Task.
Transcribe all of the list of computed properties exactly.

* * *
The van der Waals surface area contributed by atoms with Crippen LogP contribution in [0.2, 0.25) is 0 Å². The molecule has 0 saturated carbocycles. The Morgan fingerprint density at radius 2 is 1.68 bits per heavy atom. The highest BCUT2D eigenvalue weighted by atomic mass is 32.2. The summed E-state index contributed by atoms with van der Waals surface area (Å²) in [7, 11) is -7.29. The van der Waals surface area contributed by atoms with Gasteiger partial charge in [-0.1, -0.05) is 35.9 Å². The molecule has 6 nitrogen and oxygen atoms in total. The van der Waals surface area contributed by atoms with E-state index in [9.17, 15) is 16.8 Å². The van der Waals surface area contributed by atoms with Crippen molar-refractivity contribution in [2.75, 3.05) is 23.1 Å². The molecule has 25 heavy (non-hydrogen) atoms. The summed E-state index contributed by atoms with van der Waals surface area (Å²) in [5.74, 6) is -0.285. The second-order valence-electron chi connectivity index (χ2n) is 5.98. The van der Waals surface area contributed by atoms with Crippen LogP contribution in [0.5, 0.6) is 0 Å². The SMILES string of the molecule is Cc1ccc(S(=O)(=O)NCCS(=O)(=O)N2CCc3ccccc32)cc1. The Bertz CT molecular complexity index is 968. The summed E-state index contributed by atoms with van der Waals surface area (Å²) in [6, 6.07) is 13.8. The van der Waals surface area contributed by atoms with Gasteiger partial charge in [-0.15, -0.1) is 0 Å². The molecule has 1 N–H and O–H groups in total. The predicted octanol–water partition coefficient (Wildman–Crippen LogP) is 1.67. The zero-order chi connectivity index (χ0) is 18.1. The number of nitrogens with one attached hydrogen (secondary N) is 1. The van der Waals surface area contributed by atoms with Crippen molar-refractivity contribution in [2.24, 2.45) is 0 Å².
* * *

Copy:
The van der Waals surface area contributed by atoms with Crippen LogP contribution in [0.2, 0.25) is 0 Å². The molecule has 0 saturated carbocycles. The Morgan fingerprint density at radius 2 is 1.68 bits per heavy atom. The highest BCUT2D eigenvalue weighted by atomic mass is 32.2. The summed E-state index contributed by atoms with van der Waals surface area (Å²) in [7, 11) is -7.29. The van der Waals surface area contributed by atoms with Gasteiger partial charge in [-0.1, -0.05) is 35.9 Å². The molecule has 6 nitrogen and oxygen atoms in total. The van der Waals surface area contributed by atoms with E-state index in [9.17, 15) is 16.8 Å². The van der Waals surface area contributed by atoms with Crippen molar-refractivity contribution in [2.75, 3.05) is 23.1 Å². The molecule has 25 heavy (non-hydrogen) atoms. The summed E-state index contributed by atoms with van der Waals surface area (Å²) in [5.74, 6) is -0.285. The second-order valence-electron chi connectivity index (χ2n) is 5.98. The van der Waals surface area contributed by atoms with Crippen LogP contribution in [0.5, 0.6) is 0 Å². The SMILES string of the molecule is Cc1ccc(S(=O)(=O)NCCS(=O)(=O)N2CCc3ccccc32)cc1. The Bertz CT molecular complexity index is 968. The summed E-state index contributed by atoms with van der Waals surface area (Å²) in [6, 6.07) is 13.8. The van der Waals surface area contributed by atoms with Gasteiger partial charge in [-0.15, -0.1) is 0 Å². The molecule has 1 N–H and O–H groups in total. The predicted octanol–water partition coefficient (Wildman–Crippen LogP) is 1.67. The zero-order chi connectivity index (χ0) is 18.1. The number of nitrogens with one attached hydrogen (secondary N) is 1. The van der Waals surface area contributed by atoms with Crippen molar-refractivity contribution in [2.24, 2.45) is 0 Å².